A three-generational novel of a Sri Lankan family's search for coherence and continuity in a country broken by colonial occupation and driven by ethnic wars. Saha looks for that coherence in a return to traditional values, Rajan in a quest for modernity that takes him to the mother country, and Vijay in a fight for socialism that ends in terror. But through the travail of their lives emerges the possibility of another future. Winner of the Sagittarius Prize. Shortlisted for the Commonwealth Writers' Prize. ""Movingly details how three generations of idealists try to find meaning and purpose as their country, Sri Lanka, becomes another killing field.""-Kirkus Reviews. ""The author evokes a compelling and very human story of a lost country. It is a vision as beautifully told as it is unrelenting in its devotion to truth.""-Booklist.
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A. Sivanandan is the founder and editor of Race & Class and the director of the Institute of Race Relations in London. He is the author of Communities of Resistance, A Different Hunger, and Where the Dance Is.From Kirkus Reviews:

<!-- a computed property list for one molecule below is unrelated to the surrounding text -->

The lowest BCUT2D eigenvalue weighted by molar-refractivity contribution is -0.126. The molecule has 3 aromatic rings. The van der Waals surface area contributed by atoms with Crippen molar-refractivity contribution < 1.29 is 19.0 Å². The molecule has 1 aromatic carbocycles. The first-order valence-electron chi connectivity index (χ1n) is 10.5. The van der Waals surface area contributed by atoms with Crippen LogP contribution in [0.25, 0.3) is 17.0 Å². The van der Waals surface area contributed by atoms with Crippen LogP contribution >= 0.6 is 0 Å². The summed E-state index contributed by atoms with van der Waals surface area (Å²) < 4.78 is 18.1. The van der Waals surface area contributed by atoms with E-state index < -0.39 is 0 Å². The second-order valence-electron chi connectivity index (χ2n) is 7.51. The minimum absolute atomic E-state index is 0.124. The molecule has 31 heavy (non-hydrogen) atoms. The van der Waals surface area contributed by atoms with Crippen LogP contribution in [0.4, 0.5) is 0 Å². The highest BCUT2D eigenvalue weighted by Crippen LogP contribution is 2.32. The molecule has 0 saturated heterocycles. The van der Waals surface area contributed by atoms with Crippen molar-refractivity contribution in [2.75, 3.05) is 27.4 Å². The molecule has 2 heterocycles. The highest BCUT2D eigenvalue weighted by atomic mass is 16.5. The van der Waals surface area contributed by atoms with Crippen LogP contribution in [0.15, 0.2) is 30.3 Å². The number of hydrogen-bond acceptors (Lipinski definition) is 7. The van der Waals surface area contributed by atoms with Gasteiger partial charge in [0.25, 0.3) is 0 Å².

First published in Britain, a novel that movingly details how three generations of idealists try to find meaning and purpose as their country, Sri Lanka, becomes another killing field. The author, born in Sri Lanka, infuses the story with palpable feeling for his country and its plight. Once a place of shared values and tolerance, the tropical island is now riven by sectarian violence as the Hindu guerrillas``Tamil Tigers''fight for independence from the majority, the Buddhist Sinhalese. Sivanandan carefully explores the causes of the civil war. Hes often less successful, though, with the characters, most of whom are Tamil. Many seem more like fleshed-out representations of ideas and historical forces than complex human beings. The narrative focuses on three men: Sahadevan, his son Rajan, and Rajan's stepson Vijay. Sahadevan, who was born in a northern Tamil village where drought and crop failure were endemic, leaves the countryside to get an education, and works for the post office in the last years of British colonial rule. He and his friends are socialists who dream of a fair and just society. Son Rajan, born in 1930, an idealist like his father, becomes a schoolteacher, but during his life, post-independence dreams wither as politicians enrich themselves and cynically foment divisions. When his wife Lali, a Sinhalese, is raped and killed by Sinhalese vigilantes who think shes a Tamil, he despairingly flees to Britain. And finally Vijay, who is lovingly reared by his old grandparents, joins the rebels as a student, teaches, marries unhappily, and, while trying to save his rapidly disintegrating country, gets caught in the cross-currents and dies near the old family home. At times the melodrama--too many people die on cue--undercuts what is essentially an anguished tale of dying dreams and hopes deferred. Instructive and deeply felt. -- Copyright ©1998, Kirkus Associates, LP. All rights reserved.
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